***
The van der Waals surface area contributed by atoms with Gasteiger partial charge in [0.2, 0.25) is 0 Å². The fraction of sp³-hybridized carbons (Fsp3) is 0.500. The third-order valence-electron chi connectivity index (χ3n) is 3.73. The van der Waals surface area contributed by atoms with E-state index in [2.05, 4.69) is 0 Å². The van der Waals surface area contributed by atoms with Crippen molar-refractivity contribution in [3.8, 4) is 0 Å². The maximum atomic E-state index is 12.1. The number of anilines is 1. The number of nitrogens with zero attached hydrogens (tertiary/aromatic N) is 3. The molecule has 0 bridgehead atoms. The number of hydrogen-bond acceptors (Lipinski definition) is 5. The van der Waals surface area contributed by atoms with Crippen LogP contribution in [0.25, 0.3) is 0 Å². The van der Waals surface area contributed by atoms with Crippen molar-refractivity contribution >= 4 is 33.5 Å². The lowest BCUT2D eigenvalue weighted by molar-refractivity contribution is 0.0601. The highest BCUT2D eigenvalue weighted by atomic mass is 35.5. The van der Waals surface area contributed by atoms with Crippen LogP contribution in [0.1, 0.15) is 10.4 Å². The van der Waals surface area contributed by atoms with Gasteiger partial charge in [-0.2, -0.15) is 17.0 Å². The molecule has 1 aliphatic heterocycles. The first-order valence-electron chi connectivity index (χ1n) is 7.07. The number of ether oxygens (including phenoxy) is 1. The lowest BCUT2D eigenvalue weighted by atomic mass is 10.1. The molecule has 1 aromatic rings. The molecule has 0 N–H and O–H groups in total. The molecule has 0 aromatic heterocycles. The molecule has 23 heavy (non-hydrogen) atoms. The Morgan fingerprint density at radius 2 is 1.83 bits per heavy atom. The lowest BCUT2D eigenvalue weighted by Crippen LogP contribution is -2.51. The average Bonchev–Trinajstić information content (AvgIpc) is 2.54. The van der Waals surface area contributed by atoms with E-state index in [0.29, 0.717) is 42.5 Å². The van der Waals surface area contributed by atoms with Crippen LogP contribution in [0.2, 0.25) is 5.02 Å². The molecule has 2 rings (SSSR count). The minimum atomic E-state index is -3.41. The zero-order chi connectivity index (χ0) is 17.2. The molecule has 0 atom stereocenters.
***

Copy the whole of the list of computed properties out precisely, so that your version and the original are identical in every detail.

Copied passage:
The van der Waals surface area contributed by atoms with Gasteiger partial charge in [0.2, 0.25) is 0 Å². The fraction of sp³-hybridized carbons (Fsp3) is 0.500. The third-order valence-electron chi connectivity index (χ3n) is 3.73. The van der Waals surface area contributed by atoms with E-state index in [2.05, 4.69) is 0 Å². The van der Waals surface area contributed by atoms with Crippen molar-refractivity contribution in [3.8, 4) is 0 Å². The maximum atomic E-state index is 12.1. The number of anilines is 1. The number of nitrogens with zero attached hydrogens (tertiary/aromatic N) is 3. The molecule has 0 bridgehead atoms. The number of hydrogen-bond acceptors (Lipinski definition) is 5. The van der Waals surface area contributed by atoms with Crippen LogP contribution in [0.25, 0.3) is 0 Å². The van der Waals surface area contributed by atoms with Crippen molar-refractivity contribution >= 4 is 33.5 Å². The lowest BCUT2D eigenvalue weighted by molar-refractivity contribution is 0.0601. The highest BCUT2D eigenvalue weighted by atomic mass is 35.5. The van der Waals surface area contributed by atoms with Crippen LogP contribution in [0.1, 0.15) is 10.4 Å². The van der Waals surface area contributed by atoms with Gasteiger partial charge in [-0.2, -0.15) is 17.0 Å². The molecule has 1 aliphatic heterocycles. The first-order valence-electron chi connectivity index (χ1n) is 7.07. The number of ether oxygens (including phenoxy) is 1. The lowest BCUT2D eigenvalue weighted by atomic mass is 10.1. The molecule has 1 aromatic rings. The molecule has 0 N–H and O–H groups in total. The molecule has 0 aromatic heterocycles. The molecule has 23 heavy (non-hydrogen) atoms. The Morgan fingerprint density at radius 2 is 1.83 bits per heavy atom. The lowest BCUT2D eigenvalue weighted by Crippen LogP contribution is -2.51. The average Bonchev–Trinajstić information content (AvgIpc) is 2.54. The van der Waals surface area contributed by atoms with E-state index in [0.29, 0.717) is 42.5 Å². The van der Waals surface area contributed by atoms with Crippen LogP contribution in [0.2, 0.25) is 5.02 Å². The molecule has 2 rings (SSSR count). The minimum atomic E-state index is -3.41. The zero-order chi connectivity index (χ0) is 17.2. The molecule has 0 atom stereocenters.